U.S. Dept. of Homeland Security screens passengers, cargo entering U.S. from Japan for radiation after reports of radiation detected in cargo arriving at Chicago, Dallas, Seattle airports
March 18, 2011
– The Department of Homeland Security is screening passengers and cargo entering the United States from Japan for "even a blip of radiation," Homeland Security Secretary Janet Napolitano said Thursday.
Customs and Border Protection said there have been reports of radiation being detected from some cargo arriving from Japan at several airports. Those airports include Chicago, Dallas and Seattle. Radiation has not been detected in passengers or luggage. And none of the reported incidents involved dangerous or harmful amounts of radiation.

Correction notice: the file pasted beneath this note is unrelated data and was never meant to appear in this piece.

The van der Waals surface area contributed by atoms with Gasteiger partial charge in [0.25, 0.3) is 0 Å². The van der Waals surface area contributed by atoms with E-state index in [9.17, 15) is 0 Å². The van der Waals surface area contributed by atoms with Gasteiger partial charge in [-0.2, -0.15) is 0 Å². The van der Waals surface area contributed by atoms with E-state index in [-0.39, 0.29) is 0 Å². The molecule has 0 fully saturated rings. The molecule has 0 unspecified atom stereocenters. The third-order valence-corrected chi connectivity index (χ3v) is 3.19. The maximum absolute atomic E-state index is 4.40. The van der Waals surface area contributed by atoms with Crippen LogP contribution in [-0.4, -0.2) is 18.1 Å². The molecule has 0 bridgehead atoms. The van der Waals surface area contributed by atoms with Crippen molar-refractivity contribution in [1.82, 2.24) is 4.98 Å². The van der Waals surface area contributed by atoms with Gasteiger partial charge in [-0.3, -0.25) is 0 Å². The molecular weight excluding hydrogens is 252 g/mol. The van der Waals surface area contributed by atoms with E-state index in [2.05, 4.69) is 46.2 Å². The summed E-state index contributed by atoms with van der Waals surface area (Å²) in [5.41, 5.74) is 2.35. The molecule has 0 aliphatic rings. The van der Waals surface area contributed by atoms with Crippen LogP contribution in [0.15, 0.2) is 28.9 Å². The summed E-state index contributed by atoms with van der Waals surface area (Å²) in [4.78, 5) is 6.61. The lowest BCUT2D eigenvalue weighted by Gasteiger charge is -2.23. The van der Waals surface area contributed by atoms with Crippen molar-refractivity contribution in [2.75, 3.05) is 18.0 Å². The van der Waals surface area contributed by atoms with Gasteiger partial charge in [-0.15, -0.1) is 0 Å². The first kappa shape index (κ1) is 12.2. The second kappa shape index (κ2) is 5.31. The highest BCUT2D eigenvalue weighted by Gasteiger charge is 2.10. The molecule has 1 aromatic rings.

The agency handles more than half a million radiation alarms a year, though many are related to medical procedures.
No harmful levels of radiation have reached the U.S. since the nuclear crisis in Japan sparked by last week's devastating earthquake and tsunami, she said.
CBP, which monitors ports, routinely screens passengers and cargo for radiation. Agents have been advised this week to pay particular attention to arrivals from Japan.
Napolitano said the screening of passengers and cargo is being done "in an exercise of caution."
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